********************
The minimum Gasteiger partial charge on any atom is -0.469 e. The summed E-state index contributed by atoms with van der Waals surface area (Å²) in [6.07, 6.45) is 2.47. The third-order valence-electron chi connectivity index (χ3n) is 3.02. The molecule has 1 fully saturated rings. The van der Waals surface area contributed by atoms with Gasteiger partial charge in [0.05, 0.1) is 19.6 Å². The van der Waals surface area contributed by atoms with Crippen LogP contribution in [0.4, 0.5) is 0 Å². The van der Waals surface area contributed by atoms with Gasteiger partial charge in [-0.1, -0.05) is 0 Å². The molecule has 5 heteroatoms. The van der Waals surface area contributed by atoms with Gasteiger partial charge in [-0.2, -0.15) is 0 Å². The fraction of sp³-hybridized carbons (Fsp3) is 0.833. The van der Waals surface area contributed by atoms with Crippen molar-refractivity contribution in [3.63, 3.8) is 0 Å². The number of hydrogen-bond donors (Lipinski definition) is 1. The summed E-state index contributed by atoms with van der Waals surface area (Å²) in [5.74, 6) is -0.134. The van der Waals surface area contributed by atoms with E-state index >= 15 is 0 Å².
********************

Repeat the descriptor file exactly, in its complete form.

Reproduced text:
The minimum Gasteiger partial charge on any atom is -0.469 e. The summed E-state index contributed by atoms with van der Waals surface area (Å²) in [6.07, 6.45) is 2.47. The third-order valence-electron chi connectivity index (χ3n) is 3.02. The molecule has 1 fully saturated rings. The van der Waals surface area contributed by atoms with Gasteiger partial charge in [0.05, 0.1) is 19.6 Å². The van der Waals surface area contributed by atoms with Crippen LogP contribution in [0.4, 0.5) is 0 Å². The van der Waals surface area contributed by atoms with Gasteiger partial charge in [-0.1, -0.05) is 0 Å². The molecule has 5 heteroatoms. The van der Waals surface area contributed by atoms with Gasteiger partial charge in [-0.2, -0.15) is 0 Å². The fraction of sp³-hybridized carbons (Fsp3) is 0.833. The van der Waals surface area contributed by atoms with Crippen molar-refractivity contribution in [3.63, 3.8) is 0 Å². The number of hydrogen-bond donors (Lipinski definition) is 1. The summed E-state index contributed by atoms with van der Waals surface area (Å²) in [5.74, 6) is -0.134. The van der Waals surface area contributed by atoms with E-state index >= 15 is 0 Å².